“No,” Frodo said. “In Riverborn. Dinwen brought the wound with her, but not the weapon which made it.” He shuddered. “Makar made a try for me, once, and Meásse for my wife, but it didn’t take–I don’t think they ever met a hobbit before; they didn’t quite know how to grapple with our souls.” He took a deep breath. “I felt many things then that horrify me now, but not any particular desire to work. So I might have guessed wrong in connecting this new ill to anything having to do with them.” He thought for a moment. “What about the crown we found? Sauron made no bones about laying a curse upon it.”
 
Elenaril said, “Nay, the malady began before we found the crown.” She hesitated, then said, “As a matter of fact, the earliest symptoms began suddenly and all at once in a number of people, upon the arrival of Gwaithendil and Dinwen.”
 
Lanethil laid down his cup. “It is not the crown. I have examined its properties for days now.”
 
Frodo spilled his tea. “You WHAT?”
 
“Examined the crown. The mayor dug it up and brought it to my smithy, to see if I can extract the gold from the bone and free it from its poison. Some definite evil infests it, for the poison itself could not have...”
 
“Are you out of your mind, Lanethil? How could you even touch that thing?”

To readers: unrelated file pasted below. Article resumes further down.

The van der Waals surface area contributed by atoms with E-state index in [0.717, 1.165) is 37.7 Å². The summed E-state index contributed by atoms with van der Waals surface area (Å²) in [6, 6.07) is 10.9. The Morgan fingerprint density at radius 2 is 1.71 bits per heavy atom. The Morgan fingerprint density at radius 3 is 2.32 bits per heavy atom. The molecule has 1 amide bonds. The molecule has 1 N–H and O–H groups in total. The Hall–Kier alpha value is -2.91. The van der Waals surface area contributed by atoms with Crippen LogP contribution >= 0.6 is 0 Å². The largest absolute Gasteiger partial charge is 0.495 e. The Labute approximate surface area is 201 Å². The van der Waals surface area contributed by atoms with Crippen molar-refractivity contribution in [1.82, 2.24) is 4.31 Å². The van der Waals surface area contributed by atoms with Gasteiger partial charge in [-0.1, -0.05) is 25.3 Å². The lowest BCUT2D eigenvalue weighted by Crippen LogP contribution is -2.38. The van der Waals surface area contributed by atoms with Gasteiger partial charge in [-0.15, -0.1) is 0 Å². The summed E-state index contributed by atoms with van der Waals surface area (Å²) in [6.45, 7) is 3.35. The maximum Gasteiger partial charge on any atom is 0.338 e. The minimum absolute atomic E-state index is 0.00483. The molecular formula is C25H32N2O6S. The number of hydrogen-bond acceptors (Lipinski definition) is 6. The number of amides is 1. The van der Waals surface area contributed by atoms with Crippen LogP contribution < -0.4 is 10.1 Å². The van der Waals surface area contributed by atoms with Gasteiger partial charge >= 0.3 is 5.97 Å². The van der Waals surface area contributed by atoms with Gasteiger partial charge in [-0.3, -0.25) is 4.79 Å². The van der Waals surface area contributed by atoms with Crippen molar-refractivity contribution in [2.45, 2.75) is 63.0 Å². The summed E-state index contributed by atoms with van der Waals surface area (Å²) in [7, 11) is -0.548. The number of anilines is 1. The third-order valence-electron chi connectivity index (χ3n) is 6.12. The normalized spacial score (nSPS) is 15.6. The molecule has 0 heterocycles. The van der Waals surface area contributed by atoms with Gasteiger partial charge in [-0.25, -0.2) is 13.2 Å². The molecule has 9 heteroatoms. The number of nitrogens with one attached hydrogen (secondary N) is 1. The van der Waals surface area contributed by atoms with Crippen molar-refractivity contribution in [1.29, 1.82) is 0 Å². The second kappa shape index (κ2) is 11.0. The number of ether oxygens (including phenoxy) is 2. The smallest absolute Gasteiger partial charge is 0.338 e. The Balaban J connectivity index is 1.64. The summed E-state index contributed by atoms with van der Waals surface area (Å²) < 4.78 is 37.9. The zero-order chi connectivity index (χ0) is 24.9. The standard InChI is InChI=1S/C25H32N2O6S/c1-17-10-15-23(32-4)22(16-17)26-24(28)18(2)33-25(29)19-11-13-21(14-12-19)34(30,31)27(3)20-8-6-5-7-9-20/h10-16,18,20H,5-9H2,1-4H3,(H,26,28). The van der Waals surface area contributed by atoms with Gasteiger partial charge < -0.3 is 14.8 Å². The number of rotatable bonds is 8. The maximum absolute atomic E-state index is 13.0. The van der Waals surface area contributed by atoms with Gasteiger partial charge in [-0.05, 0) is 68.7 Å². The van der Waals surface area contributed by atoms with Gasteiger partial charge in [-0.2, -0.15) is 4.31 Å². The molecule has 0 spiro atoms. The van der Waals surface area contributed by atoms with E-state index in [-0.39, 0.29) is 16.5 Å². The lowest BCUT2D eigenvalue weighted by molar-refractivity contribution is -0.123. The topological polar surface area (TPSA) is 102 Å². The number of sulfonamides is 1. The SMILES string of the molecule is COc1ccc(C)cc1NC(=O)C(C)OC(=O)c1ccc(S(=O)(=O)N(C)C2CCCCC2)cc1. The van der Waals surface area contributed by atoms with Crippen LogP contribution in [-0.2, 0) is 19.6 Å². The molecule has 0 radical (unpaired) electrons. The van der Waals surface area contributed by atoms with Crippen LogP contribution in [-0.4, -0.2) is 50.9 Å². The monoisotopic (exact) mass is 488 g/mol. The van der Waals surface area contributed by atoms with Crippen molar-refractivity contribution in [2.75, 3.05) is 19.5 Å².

“Oh, I know all the necessary precautions for handling smelting-poisons. And at the Mayor’s request I told her exactly what she needed to do before digging it up.”
 
“That is beside the point! Didn’t I say...”
 
“Say what?” The elf drew himself up. “Does the Royal Gardiner outrank the Mayor of Seaside?”
 
“Never mind rank, Lanethil–where was your common sense?”
 
Only then did the Elf look troubled. He stared lost in thought for a moment, while none dared say anything else, before responding, “I am afraid that I have not known the joys of anything you might call ‘common’ for a long, long time, Frodo.”
 
Abruptly Nibs said, “Here lad, let’s get your tunic looked to before the tea stain has a chance to set. Upstairs with you...”
 
“Wait, Uncle, I can’t just...”
 
“Oh yes you can. What will your wife say when she comes home and finds out you’ve ruined your clothing?” And Nibs tugged at his arm so insistently that Frodo had to climb upstairs with him and leave his guests to Elenaril’s care.
 
As soon as they got to Nibs’s room (the rent in the upper wall now halfway filled with new stones for the buttress) the elder hobbit pulled the clothes off of him and poured water over the tunic into his washing-basin, saying, “Your Pa told me what Lanethil is. I’d not have believed it, except a body’s got to believe Sam Gamgee–‘scuse me, Sam Gardner–the most when he says the queerest things.”